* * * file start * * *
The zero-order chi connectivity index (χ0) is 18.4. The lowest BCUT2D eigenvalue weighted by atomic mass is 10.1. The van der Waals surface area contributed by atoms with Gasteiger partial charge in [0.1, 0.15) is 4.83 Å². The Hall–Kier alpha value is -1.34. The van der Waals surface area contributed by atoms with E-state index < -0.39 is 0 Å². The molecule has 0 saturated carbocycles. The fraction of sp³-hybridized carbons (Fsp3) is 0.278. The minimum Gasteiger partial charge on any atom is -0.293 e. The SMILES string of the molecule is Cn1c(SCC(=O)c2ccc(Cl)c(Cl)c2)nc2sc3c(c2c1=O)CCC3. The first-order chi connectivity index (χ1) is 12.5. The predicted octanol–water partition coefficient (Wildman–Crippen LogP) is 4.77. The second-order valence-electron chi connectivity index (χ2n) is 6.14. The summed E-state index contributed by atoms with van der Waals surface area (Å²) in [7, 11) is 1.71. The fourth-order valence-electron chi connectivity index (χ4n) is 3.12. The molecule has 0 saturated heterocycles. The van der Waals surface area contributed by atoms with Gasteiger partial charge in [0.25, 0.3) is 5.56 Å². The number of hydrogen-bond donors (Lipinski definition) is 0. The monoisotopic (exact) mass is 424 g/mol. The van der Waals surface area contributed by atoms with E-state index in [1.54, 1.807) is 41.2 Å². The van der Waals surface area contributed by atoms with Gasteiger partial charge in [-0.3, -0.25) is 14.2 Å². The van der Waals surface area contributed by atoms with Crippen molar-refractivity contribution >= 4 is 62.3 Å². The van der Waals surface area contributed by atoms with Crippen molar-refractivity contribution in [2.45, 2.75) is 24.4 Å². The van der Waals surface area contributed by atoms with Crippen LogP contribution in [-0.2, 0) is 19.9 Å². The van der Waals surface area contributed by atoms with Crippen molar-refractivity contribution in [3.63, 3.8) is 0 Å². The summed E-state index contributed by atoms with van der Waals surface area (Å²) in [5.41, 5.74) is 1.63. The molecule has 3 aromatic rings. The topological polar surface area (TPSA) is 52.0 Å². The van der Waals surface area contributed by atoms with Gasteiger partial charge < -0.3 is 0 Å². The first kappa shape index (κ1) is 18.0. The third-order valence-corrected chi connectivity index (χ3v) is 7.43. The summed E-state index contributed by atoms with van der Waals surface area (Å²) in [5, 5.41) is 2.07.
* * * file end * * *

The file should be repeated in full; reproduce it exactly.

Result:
The zero-order chi connectivity index (χ0) is 18.4. The lowest BCUT2D eigenvalue weighted by atomic mass is 10.1. The van der Waals surface area contributed by atoms with Gasteiger partial charge in [0.1, 0.15) is 4.83 Å². The Hall–Kier alpha value is -1.34. The van der Waals surface area contributed by atoms with E-state index < -0.39 is 0 Å². The molecule has 0 saturated carbocycles. The fraction of sp³-hybridized carbons (Fsp3) is 0.278. The minimum Gasteiger partial charge on any atom is -0.293 e. The SMILES string of the molecule is Cn1c(SCC(=O)c2ccc(Cl)c(Cl)c2)nc2sc3c(c2c1=O)CCC3. The first-order chi connectivity index (χ1) is 12.5. The predicted octanol–water partition coefficient (Wildman–Crippen LogP) is 4.77. The second-order valence-electron chi connectivity index (χ2n) is 6.14. The summed E-state index contributed by atoms with van der Waals surface area (Å²) in [7, 11) is 1.71. The fourth-order valence-electron chi connectivity index (χ4n) is 3.12. The molecule has 0 saturated heterocycles. The van der Waals surface area contributed by atoms with Gasteiger partial charge in [0.25, 0.3) is 5.56 Å². The number of hydrogen-bond donors (Lipinski definition) is 0. The monoisotopic (exact) mass is 424 g/mol. The van der Waals surface area contributed by atoms with E-state index in [1.54, 1.807) is 41.2 Å². The van der Waals surface area contributed by atoms with Gasteiger partial charge in [-0.3, -0.25) is 14.2 Å². The van der Waals surface area contributed by atoms with Crippen molar-refractivity contribution >= 4 is 62.3 Å². The van der Waals surface area contributed by atoms with Crippen molar-refractivity contribution in [2.45, 2.75) is 24.4 Å². The van der Waals surface area contributed by atoms with Crippen LogP contribution in [-0.2, 0) is 19.9 Å². The van der Waals surface area contributed by atoms with Crippen molar-refractivity contribution in [3.63, 3.8) is 0 Å². The summed E-state index contributed by atoms with van der Waals surface area (Å²) in [5.41, 5.74) is 1.63. The molecule has 3 aromatic rings. The topological polar surface area (TPSA) is 52.0 Å². The van der Waals surface area contributed by atoms with Gasteiger partial charge < -0.3 is 0 Å². The first kappa shape index (κ1) is 18.0. The third-order valence-corrected chi connectivity index (χ3v) is 7.43. The summed E-state index contributed by atoms with van der Waals surface area (Å²) in [5, 5.41) is 2.07.